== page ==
on turning 30: by K


Tomorrow,  I turn 30.  The months leading up to this special day have been fraught with … feelings.

I have been known to roll my eyes at people’s varying and dramatic reactions to turning 30.  What is the big deal? I would say. Or, stop putting so much irrational pressure on yourself. Well, now here I am. And now I understand the tiny bit of sadness behind the eyes of the friends I would be so smug with. And now I apologize.

I think sadness might be the wrong word. But if it’s not sadness, it’s a close relative.  It is assumed that by 30 we will have achieved everything we set out to achieve at age nine; Family, career, body shape…we are well on our way to publishing that first book while simultaneously traveling the world.  We are fluent in the language we want to be fluent in, we know exactly what size and brand of jeans works best for our figure – put all that together and you get happiness.  By 30, we’re all supposed to have found happiness.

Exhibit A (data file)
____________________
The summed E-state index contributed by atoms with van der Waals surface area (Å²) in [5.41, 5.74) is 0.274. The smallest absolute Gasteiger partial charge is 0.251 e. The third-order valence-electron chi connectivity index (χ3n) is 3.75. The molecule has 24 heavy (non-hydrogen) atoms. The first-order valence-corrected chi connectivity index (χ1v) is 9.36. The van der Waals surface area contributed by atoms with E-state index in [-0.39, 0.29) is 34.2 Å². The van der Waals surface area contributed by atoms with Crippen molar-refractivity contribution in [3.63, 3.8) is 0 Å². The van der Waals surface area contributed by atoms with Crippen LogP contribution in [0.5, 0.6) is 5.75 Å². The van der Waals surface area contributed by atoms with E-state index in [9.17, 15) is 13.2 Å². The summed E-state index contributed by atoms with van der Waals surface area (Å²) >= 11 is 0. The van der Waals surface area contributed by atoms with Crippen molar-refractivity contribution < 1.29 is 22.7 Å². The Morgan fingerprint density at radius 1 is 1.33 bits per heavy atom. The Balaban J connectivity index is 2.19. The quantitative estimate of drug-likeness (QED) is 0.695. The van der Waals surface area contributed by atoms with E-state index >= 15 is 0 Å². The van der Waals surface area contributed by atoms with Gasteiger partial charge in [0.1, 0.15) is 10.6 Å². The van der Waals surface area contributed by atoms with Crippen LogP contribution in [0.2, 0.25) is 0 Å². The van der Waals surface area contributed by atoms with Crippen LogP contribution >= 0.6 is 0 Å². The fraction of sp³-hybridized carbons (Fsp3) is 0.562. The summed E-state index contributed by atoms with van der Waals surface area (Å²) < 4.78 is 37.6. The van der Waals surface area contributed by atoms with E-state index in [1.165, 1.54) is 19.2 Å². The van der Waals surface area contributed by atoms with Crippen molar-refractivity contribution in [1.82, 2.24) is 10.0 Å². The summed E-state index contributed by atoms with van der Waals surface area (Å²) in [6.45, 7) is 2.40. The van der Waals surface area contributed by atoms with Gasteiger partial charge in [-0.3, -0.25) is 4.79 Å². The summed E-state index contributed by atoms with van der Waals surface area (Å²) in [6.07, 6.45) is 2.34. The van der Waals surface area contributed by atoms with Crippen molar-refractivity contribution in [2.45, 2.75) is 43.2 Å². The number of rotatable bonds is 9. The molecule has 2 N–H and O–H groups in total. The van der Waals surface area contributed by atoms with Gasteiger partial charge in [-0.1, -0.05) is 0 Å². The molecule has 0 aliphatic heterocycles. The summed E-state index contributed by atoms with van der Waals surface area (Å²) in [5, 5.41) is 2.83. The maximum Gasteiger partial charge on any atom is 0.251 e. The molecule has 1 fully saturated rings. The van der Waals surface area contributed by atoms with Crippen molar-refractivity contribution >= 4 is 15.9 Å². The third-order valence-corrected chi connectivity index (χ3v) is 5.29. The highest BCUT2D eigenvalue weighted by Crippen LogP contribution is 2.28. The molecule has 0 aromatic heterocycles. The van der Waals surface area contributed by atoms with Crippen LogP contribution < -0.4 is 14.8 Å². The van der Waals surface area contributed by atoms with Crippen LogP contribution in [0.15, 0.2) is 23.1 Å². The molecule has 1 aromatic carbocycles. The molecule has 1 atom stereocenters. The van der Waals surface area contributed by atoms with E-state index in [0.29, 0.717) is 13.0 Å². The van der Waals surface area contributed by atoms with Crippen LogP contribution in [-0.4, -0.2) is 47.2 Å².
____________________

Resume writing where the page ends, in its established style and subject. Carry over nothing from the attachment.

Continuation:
So it’s no wonder, most, if not all of us approach this birthday with a little sadness behind the eyes.

One thing I do, that makes me happy, is paint tiny fat ladies with their own unique and strong personalities.  So, naturally, the other night I decided to paint a tiny fat lady, who was about to embark on a big life change.  The lady above was the result. At first, it just made me laugh.  It’s pretty ridiculous.  But the more I look at it, the more I get it.  This little lady is very proud. She’s proud of her made up princess status and her pretend unicorn horse.  I look at her – her posture, her attitude – and I accept that she’s a princess on a unicorn, because she looks straight at me as if to say, “say this is NOT a unicorn…say it and see what happens…” And I believe her.

This lady that came out of my subconscious is a lady in control.  A lady who won’t be defined by the standards of the people around her (in whatever land she lives in). A lady who changes her perspective ever so slightly, to find the happiness she deserves.

Or maybe she’s nuts. Either way, she symbolizes the idea that even though there are some things nine year old me had planned that didn’t necessarily pan out the way she thought they would, I have plenty of amazing, unexpected things in my life that a little string and a cone shaped piece of cardboard couldn’t make magical.

A slight change in perspective and permission to take control of your own life in even the smallest ways, is where happiness lives. These are two lessons I am very excited to take with me into my 30’s.

and here we go.

xo k


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